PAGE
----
• Add new entries, synonyms or translations to our multilingual lists of ingredients, ingredient processing methods, and labels.

    If you would like to help, join the #ingredients channel on our Slack discussion space and/or learn about ingredients analysis on our wiki. Thank you!

  • icon

    Vegetarian status unknown


    Unrecognized ingredients: Chia-g-flour, Contains-2-and-less-of, Tapioca-je-flour, Polyglycerol-esthers-of-fatty-acids

    Some ingredients could not be recognized.

    We need your help!

    You can help us recognize more ingredients and better analyze the list of ingredients for this product and others:

    • Edit this product page to correct spelling mistakes in the ingredients list, and/or to remove ingredients in other languages and sentences that are not related to the ingredients.
    • Add new entries, synonyms or translations to our multilingual lists of ingredients, ingredient processing methods, and labels.

    If you would like to help, join the #ingredients channel on our Slack discussion space and/or learn about ingredients analysis on our wiki. Thank you!

The analysis is based solely on the ingredients listed and does not take into account processing methods.
  • icon

    Details of the analysis of the ingredients

    We need your help!

    Some ingredients could not be recognized.

    We need your help!

    You can help us recognize more ingredients and better analyze the list of ingredients for this product and others:

    • Edit this product page to correct spelling mistakes in the ingredients list, and/or to remove ingredients in other languages and sentences that are not related to the ingredients.
    • Add new entries, synonyms or translations to our multilingual lists of ingredients, ingredient processing methods, and labels.

    If you would like to help, join the #ingredients channel on our Slack discussion space and/or learn about ingredients analysis on our wiki. Thank you!

    water, modified tapioca starch, rice flour, sugar cane fiber, canola oil, sugar, xanthan gum, potato starch, chia g) flour, rice protein, contains 2% and less of (spinach), onion, garlic, millet flour, yeast, baking powder (sodium acid pyrophosphate, sodium bicarbonate, corn starch, monocalcium phosphate), tapioca je* flour, salt, polyglycerol esthers of fatty acids, mono- and diglycerides, fumaric acid, calcium propionate (preservative)
    1. water -> en:water - vegan: yes - vegetarian: yes - percent_min: 4.54545454545455 - percent_max: 100
    2. modified tapioca starch -> en:modified-tapioca-starch - vegan: yes - vegetarian: yes - percent_min: 0 - percent_max: 50
    3. rice flour -> en:rice-flour - vegan: yes - vegetarian: yes - percent_min: 0 - percent_max: 33.3333333333333
    4. sugar cane fiber -> en:sugarcane-fiber - vegan: yes - vegetarian: yes - percent_min: 0 - percent_max: 25
    5. canola oil -> en:canola-oil - vegan: yes - vegetarian: yes - from_palm_oil: no - percent_min: 0 - percent_max: 20
    6. sugar -> en:sugar - vegan: yes - vegetarian: yes - percent_min: 0 - percent_max: 16.6666666666667
    7. xanthan gum -> en:e415 - vegan: yes - vegetarian: yes - percent_min: 0 - percent_max: 14.2857142857143
    8. potato starch -> en:potato-starch - vegan: yes - vegetarian: yes - percent_min: 0 - percent_max: 12.5
    9. chia g) flour -> en:chia-g-flour - percent_min: 0 - percent_max: 11.1111111111111
    10. rice protein -> en:rice-protein - vegan: yes - vegetarian: yes - percent_min: 0 - percent_max: 10
    11. contains 2% and less of -> en:contains-2-and-less-of - percent_min: 0 - percent_max: 9.09090909090909
      1. spinach -> en:spinach - vegan: yes - vegetarian: yes - percent_min: 0 - percent_max: 9.09090909090909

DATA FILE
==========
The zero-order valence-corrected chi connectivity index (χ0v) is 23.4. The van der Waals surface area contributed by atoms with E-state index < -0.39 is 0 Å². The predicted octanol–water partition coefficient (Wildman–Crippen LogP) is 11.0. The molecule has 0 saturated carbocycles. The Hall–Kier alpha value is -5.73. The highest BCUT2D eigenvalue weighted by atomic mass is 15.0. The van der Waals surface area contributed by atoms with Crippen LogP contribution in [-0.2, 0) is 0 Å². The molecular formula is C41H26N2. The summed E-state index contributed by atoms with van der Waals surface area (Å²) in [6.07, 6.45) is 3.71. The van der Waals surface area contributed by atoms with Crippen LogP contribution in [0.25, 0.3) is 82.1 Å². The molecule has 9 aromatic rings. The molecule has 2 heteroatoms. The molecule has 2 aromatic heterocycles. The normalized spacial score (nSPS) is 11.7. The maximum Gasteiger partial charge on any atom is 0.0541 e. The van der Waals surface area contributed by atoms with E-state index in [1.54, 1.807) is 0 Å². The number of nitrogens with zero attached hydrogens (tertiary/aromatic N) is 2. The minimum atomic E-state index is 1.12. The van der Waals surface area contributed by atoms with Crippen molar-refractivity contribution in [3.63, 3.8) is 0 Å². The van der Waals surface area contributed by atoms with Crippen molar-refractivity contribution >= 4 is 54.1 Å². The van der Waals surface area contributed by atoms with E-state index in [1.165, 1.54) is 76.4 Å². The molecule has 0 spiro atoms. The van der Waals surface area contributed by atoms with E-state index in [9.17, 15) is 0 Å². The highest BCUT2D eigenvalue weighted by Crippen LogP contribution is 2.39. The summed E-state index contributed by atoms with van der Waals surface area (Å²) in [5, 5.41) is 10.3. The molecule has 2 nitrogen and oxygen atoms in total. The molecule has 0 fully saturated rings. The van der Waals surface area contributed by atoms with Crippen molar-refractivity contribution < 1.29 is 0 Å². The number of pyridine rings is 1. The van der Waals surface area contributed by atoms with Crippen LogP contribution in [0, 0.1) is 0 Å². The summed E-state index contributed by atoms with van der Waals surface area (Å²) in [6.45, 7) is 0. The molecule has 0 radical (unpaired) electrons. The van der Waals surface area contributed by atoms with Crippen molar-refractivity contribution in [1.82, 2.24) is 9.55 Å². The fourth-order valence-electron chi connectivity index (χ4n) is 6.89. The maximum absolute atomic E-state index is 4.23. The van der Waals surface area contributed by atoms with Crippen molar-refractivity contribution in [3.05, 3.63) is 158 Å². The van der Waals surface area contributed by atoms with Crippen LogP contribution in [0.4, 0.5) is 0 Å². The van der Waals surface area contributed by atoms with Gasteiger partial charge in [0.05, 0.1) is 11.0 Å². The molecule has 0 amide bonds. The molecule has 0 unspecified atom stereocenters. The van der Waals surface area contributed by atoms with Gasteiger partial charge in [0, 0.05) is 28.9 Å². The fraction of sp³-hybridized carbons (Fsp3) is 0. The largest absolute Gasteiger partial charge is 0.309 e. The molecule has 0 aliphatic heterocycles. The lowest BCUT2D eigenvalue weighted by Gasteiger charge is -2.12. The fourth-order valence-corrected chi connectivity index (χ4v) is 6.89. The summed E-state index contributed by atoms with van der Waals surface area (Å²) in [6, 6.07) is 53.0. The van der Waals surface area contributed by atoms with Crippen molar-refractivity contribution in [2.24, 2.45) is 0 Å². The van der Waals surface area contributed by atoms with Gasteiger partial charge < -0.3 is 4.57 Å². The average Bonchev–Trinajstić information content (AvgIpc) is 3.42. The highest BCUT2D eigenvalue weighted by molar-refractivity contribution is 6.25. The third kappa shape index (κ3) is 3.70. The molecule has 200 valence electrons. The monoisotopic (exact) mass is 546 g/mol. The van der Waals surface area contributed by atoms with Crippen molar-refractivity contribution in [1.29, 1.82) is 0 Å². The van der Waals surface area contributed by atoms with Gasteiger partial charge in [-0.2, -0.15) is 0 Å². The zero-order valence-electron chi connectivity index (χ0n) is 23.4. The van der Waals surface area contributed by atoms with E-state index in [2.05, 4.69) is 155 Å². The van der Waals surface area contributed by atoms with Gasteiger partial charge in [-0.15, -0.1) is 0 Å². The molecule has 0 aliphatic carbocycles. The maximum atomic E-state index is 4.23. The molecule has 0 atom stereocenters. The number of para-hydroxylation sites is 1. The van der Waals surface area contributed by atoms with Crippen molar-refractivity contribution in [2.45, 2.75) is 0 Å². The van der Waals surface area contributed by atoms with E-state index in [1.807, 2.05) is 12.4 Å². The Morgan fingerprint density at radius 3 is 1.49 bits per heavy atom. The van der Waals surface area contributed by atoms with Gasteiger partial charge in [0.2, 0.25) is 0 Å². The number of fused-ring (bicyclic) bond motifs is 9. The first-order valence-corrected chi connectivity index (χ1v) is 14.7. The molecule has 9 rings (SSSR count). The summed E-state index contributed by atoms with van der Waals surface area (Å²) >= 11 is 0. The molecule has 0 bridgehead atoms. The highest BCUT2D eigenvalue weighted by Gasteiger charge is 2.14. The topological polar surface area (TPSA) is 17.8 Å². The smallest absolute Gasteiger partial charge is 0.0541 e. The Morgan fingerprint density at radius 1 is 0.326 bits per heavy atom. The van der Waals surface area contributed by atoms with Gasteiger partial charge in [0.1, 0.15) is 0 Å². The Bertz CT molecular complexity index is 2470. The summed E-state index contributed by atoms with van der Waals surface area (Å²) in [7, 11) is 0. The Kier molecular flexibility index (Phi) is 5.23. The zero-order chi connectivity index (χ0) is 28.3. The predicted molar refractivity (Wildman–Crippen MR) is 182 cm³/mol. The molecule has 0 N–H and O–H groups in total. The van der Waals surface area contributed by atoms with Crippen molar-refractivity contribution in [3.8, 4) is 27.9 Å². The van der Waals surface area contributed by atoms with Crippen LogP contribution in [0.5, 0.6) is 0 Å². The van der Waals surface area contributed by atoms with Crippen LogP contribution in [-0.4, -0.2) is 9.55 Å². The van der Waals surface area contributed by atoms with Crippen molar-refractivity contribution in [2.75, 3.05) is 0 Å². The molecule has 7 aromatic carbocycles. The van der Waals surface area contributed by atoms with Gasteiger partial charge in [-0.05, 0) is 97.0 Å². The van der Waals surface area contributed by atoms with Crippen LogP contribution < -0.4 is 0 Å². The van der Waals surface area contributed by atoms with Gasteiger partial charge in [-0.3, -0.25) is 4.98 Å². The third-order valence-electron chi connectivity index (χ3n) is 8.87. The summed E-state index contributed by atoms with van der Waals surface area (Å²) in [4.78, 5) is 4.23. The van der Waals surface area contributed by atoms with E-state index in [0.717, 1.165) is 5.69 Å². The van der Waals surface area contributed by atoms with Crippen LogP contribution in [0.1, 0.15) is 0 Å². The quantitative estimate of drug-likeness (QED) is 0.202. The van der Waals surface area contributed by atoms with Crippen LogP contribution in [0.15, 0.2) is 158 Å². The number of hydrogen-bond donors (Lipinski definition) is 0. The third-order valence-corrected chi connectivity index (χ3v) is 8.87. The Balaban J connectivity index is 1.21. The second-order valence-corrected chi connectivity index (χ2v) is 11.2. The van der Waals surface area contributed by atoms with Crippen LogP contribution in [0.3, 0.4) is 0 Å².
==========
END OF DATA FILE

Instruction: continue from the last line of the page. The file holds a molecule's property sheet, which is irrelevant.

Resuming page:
12. onion -> en:onion - vegan: yes - vegetarian: yes - percent_min: 0 - percent_max: 8.33333333333333
    13. garlic -> en:garlic - vegan: yes - vegetarian: yes - percent_min: 0 - percent_max: 7.69230769230769
    14. millet flour -> en:millet-flour - vegan: yes - vegetarian: yes - percent_min: 0 - percent_max: 7.14285714285714
    15. yeast -> en:yeast - vegan: yes - vegetarian: yes - percent_min: 0 - percent_max: 6.66666666666667
    16. baking powder -> en:baking-powder - vegan: yes - vegetarian: yes - percent_min: 0 - percent_max: 6.25
      1. sodium acid pyrophosphate -> en:e450i - vegan: yes - vegetarian: yes - percent_min: 0 - percent_max: 6.25
      2. sodium bicarbonate -> en:e500ii - vegan: yes - vegetarian: yes - percent_min: 0 - percent_max: 3.125
      3. corn starch -> en:corn-starch - vegan: yes - vegetarian: yes - percent_min: 0 - percent_max: 2.08333333333333
      4. monocalcium phosphate -> en:e341i - vegan: yes - vegetarian: yes - percent_min: 0 - percent_max: 1.5625
    17. tapioca je* flour -> en:tapioca-je-flour - percent_min: 0 - percent_max: 5.88235294117647
    18. salt -> en:salt - vegan: yes - vegetarian: yes - percent_min: 0 - percent_max: 5.55555555555556
    19. polyglycerol esthers of fatty acids -> en:polyglycerol-esthers-of-fatty-acids - percent_min: 0 - percent_max: 5.26315789473684
    20. mono- and diglycerides -> en:e471 - vegan: maybe - vegetarian: maybe - from_palm_oil: maybe - percent_min: 0 - percent_max: 5
    21. fumaric acid -> en:e297 - vegan: yes - vegetarian: yes - percent_min: 0 - percent_max: 4.76190476190476
    22. calcium propionate -> en:e282 - vegan: yes - vegetarian: yes - percent_min: 0 - percent_max: 4.54545454545455
      1. preservative -> en:preservative - percent_min: 0 - percent_max: 4.54545454545455

Nutrition

  • icon

    Nutrition facts


    Nutrition facts As sold
    for 100 g / 100 ml
    Energy 1,366 kj
    (326 kcal)
    Fat 10.204 g
    Saturated fat 2.041 g
    Salt 1.378 g
    Carbohydrates 57.143 g
    Sugars 6.122 g
    Proteins 6.122 g
    Fruits‚ vegetables‚ nuts and rapeseed‚ walnut and olive oils (estimate from ingredients list analysis) 0 %

Environment

Packaging

Transportation

Data sources

Product added on by inf
Last edit of product page on by roboto-app.
Product page also edited by ecoscore-impact-estimator, kiliweb, teolemon, yuka.sY2b0xO6T85zoF3NwEKvlmlsSob6pGPEKkHRoneB6Y-yEr7QUdZTz6HRGqs.

If the data is incomplete or incorrect, you can complete or correct it by editing this page.